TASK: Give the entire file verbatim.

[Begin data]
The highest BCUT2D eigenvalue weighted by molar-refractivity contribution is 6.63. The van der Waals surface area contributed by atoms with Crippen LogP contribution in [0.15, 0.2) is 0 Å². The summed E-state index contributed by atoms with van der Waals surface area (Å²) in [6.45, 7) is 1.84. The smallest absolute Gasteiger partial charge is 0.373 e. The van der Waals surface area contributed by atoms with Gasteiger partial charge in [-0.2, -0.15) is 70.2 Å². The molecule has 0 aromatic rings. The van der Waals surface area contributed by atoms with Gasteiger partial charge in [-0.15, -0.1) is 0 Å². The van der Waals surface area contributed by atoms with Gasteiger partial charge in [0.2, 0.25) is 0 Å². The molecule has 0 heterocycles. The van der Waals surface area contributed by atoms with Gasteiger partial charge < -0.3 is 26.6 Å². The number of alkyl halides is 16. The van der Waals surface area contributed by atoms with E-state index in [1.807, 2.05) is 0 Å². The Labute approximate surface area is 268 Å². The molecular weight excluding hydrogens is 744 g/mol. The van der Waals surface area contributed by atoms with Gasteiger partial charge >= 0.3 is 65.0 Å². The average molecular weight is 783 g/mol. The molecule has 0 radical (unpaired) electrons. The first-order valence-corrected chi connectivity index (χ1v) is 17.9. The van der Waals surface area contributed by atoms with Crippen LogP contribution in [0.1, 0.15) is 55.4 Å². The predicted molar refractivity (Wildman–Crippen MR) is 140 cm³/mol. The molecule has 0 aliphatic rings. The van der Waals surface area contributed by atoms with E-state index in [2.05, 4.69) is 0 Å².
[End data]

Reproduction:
The highest BCUT2D eigenvalue weighted by molar-refractivity contribution is 6.63. The van der Waals surface area contributed by atoms with Crippen LogP contribution in [0.15, 0.2) is 0 Å². The summed E-state index contributed by atoms with van der Waals surface area (Å²) in [6.45, 7) is 1.84. The smallest absolute Gasteiger partial charge is 0.373 e. The van der Waals surface area contributed by atoms with Gasteiger partial charge in [-0.2, -0.15) is 70.2 Å². The molecule has 0 aromatic rings. The van der Waals surface area contributed by atoms with Gasteiger partial charge in [-0.15, -0.1) is 0 Å². The van der Waals surface area contributed by atoms with Gasteiger partial charge in [0.2, 0.25) is 0 Å². The molecule has 0 heterocycles. The van der Waals surface area contributed by atoms with Gasteiger partial charge < -0.3 is 26.6 Å². The number of alkyl halides is 16. The van der Waals surface area contributed by atoms with E-state index in [1.807, 2.05) is 0 Å². The Labute approximate surface area is 268 Å². The molecular weight excluding hydrogens is 744 g/mol. The van der Waals surface area contributed by atoms with Gasteiger partial charge >= 0.3 is 65.0 Å². The average molecular weight is 783 g/mol. The molecule has 0 radical (unpaired) electrons. The first-order valence-corrected chi connectivity index (χ1v) is 17.9. The van der Waals surface area contributed by atoms with Crippen LogP contribution in [0.1, 0.15) is 55.4 Å². The predicted molar refractivity (Wildman–Crippen MR) is 140 cm³/mol. The molecule has 0 aliphatic rings. The van der Waals surface area contributed by atoms with E-state index in [2.05, 4.69) is 0 Å².